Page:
Care: Costs Cap
My Lords, the decision to delay implementation of the cap on care costs followed careful consideration of feedback from stakeholders, and it was felt that April 2016 was not the right time to implement these significant and expensive reforms. I stress that we remain committed to these important reforms, which offer financial protection and peace of mind. We have had to make hard choices, balancing the benefits of the cap against the need to focus on supporting the system that supports our most vulnerable.
I thank the Minister for that response. The Government’s election manifesto said that capping the amount patients can be charged for residential care from 2016 would give,
“everyone the peace of mind that they will get the care they need and that they will be protected from unlimited costs if they develop very serious care needs—such as dementia”.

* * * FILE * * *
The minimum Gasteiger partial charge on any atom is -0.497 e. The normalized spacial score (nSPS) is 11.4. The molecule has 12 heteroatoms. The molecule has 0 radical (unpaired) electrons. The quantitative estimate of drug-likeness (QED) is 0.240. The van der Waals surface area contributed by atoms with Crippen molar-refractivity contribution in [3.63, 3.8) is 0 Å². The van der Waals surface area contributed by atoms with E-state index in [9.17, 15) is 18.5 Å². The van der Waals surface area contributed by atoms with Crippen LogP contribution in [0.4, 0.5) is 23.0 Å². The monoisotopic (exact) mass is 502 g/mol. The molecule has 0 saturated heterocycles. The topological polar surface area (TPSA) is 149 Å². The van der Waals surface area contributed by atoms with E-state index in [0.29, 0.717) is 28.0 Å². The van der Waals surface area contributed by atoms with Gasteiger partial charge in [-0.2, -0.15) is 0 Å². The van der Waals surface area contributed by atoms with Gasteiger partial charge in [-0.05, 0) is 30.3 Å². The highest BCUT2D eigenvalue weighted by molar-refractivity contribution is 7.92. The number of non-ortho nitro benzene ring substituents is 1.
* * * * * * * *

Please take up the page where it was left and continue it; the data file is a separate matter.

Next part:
The assessment of one of the key stakeholders, the Alzheimer’s Society, is that the delay until 2020 will cause unacceptable costs to continue to be borne by people with dementia in their families. These are people particularly affected by the cost divide between social care and NHS continuing care. What actions will the Government be taking in the lifetime of this Parliament to meet their commitment to this key group?